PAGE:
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McCartney Night 2: He details fan letter to Prince, autographs a mom's arm



“Dear Prince,” is how Paul McCartney said he began his fan letter to Prince. “I think you’re great.”

So Macca said Thursday night at Target Center as he closed his soldout two-night stand in Minneapolis.

The set list was exactly the same as the night before – all 40 songs. Most of the jokes and the patter were the same. Even McCartney’s outfit was the same, though he wore a different shirt. (All white, in case you’re wondering.)

Moreover, his shout-out to Prince was pretty much the same: “Minneapolis, Prince. Prince, Minneapolis. Yeah. He’s your man.” However, he wasn’t quite as loquacious and emotional about Prince on Thursday during the encore when the Beatle grafted about 75 seconds of Prince's "Let's Go Crazy" on to the end of Wings' "Hi Hi Hi.".

But Sir Paul did fess up about that fan letter to the Purple One. Wonder if it’s sitting in Prince’s vault?

McCartney was in better voice Thursday, though he sounded a little rough on his high notes. When he spoke, he didn’t sound like he was stuffed up, as had been the case on Wednesday.

Of course, he cracked wise when he read signs that fans in the crowd were holding. " 'Sign my butt,'” Macca read. “Well, let's have a look at it."

Actually, later in the 2 ¾-hour concert, the Beatle invited a sign holder onstage, which he didn’t do on Wednesday.  It was Stella, 8, whose sign requested that McCartney sign her mother for Mother’s Day.

Stella’s mom admitted that it was her idea, not her daughter’s. But Sir Paul obliged by putting his signature on the Mom's arm. (see below).

Here is the set list delivered by McCartney and his four excellent musicians. By the by, about one-third of the list is different from what Macca played at Target Field in 2014, though the giant video screens and visuals were similar then and now. 

A Hard Day’s Night/ Save Us/ Can’t Buy Me Love/ Letting Go/ Temporary Secretary/ Let Me Roll It/ Foxy Lady (Jimi Hendrix)/ I’ve Got a Feeling/ My Valentine/ Nineteen Hundred and Eighty-Five/ Here, There and Everywhere/ Maybe I’m Amazed/ We Can Work It Out/ In Spite of All the Danger (Quarrymen)/ You Won’t See Me/ Love Me Do/ And I Love Her/ Blackbird/ Here Today/ Queenie Eye/ New/ The Fool on the Hill/ Lady Madonna/ FourFiveSeconds (Rihanna/Kanye West/McCartney)/ Eleanor Rigby/ Being for the Benefit of Mr. Kite/ Something/ Ob-La-Di, Ob-La-Da/ Band on the Run/ Back in the USSR/ Let It Be/ Live and Let Die/ Hey Jude ENCORE Yesterday/ Hi Hi Hi/ Let’s Go Crazy (Prince)/ Birthday/ Golden Slumbers/ Carry That Weight/ The End 



'Dear White People,' shot in Minnesota, to become Netflix series

"Dear White People," the critically acclaimed indie shot entirely on the University of Minnesota campus, is being made into a TV series.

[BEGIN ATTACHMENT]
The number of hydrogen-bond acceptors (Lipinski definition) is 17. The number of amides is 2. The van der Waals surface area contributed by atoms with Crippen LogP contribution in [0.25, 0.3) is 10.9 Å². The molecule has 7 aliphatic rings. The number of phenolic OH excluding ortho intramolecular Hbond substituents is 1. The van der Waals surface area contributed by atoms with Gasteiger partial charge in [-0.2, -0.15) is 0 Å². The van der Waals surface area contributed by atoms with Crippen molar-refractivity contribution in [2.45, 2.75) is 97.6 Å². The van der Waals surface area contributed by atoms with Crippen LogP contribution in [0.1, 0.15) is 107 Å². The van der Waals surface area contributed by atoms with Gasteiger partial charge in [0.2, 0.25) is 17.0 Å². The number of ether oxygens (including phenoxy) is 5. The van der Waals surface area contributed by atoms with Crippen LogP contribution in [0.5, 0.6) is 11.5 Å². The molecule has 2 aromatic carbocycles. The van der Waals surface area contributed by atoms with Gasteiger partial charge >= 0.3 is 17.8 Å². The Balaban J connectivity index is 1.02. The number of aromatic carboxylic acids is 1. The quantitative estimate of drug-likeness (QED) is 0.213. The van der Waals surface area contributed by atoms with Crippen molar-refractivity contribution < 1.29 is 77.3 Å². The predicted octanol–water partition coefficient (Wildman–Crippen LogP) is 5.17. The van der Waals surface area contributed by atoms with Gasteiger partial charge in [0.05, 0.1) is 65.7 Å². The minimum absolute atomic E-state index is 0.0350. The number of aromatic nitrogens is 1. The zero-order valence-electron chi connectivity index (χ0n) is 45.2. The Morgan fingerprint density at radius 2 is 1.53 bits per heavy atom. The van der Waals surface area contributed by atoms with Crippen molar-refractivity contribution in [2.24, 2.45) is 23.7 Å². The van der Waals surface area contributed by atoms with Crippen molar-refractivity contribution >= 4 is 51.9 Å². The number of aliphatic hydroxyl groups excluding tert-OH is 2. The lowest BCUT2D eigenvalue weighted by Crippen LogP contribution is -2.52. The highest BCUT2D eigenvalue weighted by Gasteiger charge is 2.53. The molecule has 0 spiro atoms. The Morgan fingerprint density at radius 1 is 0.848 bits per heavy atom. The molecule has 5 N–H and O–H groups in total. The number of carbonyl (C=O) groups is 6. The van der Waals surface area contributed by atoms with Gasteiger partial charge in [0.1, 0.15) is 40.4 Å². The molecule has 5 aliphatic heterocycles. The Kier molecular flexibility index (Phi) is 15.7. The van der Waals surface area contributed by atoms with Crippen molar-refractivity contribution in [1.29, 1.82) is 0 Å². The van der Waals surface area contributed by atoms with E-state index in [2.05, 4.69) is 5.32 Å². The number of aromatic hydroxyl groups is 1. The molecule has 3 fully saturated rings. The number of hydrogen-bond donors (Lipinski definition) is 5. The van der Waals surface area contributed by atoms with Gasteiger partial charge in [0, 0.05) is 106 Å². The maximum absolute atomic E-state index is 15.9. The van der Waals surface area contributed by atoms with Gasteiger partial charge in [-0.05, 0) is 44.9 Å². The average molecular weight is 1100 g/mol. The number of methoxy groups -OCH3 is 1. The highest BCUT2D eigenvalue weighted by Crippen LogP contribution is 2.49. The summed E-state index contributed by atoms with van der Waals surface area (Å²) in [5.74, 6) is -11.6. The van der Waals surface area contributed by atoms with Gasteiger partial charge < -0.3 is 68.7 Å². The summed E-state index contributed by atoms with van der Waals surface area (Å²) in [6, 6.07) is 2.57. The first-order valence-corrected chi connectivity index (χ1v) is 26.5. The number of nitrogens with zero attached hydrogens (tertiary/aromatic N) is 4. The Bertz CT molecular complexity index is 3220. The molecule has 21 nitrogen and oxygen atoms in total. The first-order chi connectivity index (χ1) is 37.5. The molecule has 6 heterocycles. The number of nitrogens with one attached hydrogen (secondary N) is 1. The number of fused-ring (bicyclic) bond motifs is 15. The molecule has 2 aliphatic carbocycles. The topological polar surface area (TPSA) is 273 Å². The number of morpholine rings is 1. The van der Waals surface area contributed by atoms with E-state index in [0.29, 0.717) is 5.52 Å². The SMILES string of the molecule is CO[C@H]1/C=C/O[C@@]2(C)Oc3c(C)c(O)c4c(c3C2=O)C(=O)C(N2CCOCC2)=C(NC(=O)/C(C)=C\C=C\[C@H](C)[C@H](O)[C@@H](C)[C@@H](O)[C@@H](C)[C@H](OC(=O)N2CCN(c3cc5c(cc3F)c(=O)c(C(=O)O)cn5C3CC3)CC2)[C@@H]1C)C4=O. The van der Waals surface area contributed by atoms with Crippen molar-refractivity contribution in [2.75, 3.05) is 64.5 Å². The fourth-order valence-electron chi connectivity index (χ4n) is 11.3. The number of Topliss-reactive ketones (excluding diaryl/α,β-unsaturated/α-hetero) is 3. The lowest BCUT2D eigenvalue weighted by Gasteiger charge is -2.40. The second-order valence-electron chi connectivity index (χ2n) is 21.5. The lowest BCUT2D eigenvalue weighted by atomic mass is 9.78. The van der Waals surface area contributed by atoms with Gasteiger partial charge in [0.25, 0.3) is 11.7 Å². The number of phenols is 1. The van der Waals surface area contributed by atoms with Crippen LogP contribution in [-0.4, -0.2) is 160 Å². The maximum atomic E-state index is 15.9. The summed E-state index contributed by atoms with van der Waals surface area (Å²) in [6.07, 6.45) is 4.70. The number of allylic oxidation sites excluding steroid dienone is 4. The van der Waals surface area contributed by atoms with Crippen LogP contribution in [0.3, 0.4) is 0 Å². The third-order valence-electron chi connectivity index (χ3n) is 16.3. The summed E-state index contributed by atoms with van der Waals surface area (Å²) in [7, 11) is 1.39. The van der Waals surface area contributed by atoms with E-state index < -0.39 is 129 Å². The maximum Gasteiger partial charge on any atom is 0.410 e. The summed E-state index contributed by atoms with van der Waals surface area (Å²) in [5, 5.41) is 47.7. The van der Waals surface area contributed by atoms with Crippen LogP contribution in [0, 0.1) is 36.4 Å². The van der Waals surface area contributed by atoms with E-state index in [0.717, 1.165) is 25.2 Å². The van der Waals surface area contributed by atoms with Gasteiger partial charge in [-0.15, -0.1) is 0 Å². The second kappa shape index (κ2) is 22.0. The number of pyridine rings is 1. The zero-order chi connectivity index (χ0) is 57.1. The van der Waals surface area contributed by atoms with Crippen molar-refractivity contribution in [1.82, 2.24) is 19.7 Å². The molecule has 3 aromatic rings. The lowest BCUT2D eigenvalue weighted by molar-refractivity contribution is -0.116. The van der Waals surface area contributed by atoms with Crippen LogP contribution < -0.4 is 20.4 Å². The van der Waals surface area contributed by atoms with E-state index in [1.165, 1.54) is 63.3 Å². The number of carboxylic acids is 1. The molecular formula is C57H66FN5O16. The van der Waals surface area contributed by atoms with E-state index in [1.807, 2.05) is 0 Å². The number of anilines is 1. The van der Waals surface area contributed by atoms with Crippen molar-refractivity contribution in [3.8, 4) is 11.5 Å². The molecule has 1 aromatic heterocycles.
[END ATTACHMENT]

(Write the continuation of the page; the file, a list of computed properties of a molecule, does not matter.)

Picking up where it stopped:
Netflix announced Thursday that has signed off on a 10-episode series that will go into production later this year with a premiere date in 2017.

Lucinda Winter, executive director for the Minnesota Film and TV Board, said it;s too early to say whether the streaming service and its production partner Lionsgate will shoot the comedy in the Twin Cities, but she was quick to reach out Thursday morning to creator Justin Simien, who will also write the series and direct the first episode.

"I just congratulated him by e-mail," Winter said. "It wasn't the right time to say, 'I hope you'll be shooting here.'"

The ultimate decision on where to film the show will be up to Netflix and its production partner, Lionsgate, but Winter said she's got strong cheerleaders in Simien and original film producer Effie Brown, who has since gone on to work for the company run by "Empire" creator Lee Daniels.

"They ran around Los Angeles saying how great their experience was shooting in Minneapolis and that really matters out there," she said.

The University of Minnesota was always an odd shooting location for "White People," which told the tale of four minority students adapting to life at an Ivy League college. But Simien was atttracted to the state  -- and not only for the Snowbate financial incentives, which reimburses some production expenses.

"The campus was perfect, with all the things we were looking for," Simien told the Star Tribune in 2014. "I had a lot of buddies with connections to the Guthrie and the Children's Theatre Company who had recommendations for local talent I was casting. So many people walked into the room were spot-on perfect."

Several cast members had Minnesota connections, including male lead Brandon P. Bell, who got his start at the Penumbra Theatre and attended three different Minneapolis high schools.

It was unclear whether Bell and other actors from the film would appear in the TV show.

Only a handful of series have ever shot in the Twin Cities,but the newish rebate service -- and growing respect for local talent both in front of and behind the camera - may start to change that.

Netflix's "Lady Dynamite," starring Duluth native Maria Bamford, spent more than a week shooting in Woodbury, which doubles as the comic's hometown. That autobiographical sitcom drops later this month. Winter is also hopeful that Kathryn Bigelow's series, "Recruiters," which is set in the Twin Cities, will actually shoot here. HBO hasn't officially given the series the green light, but a pilot is expected to be shot later this year. Winter said the shooting location is between Toronto and Minneapolis.

"That would be a game changer," she said.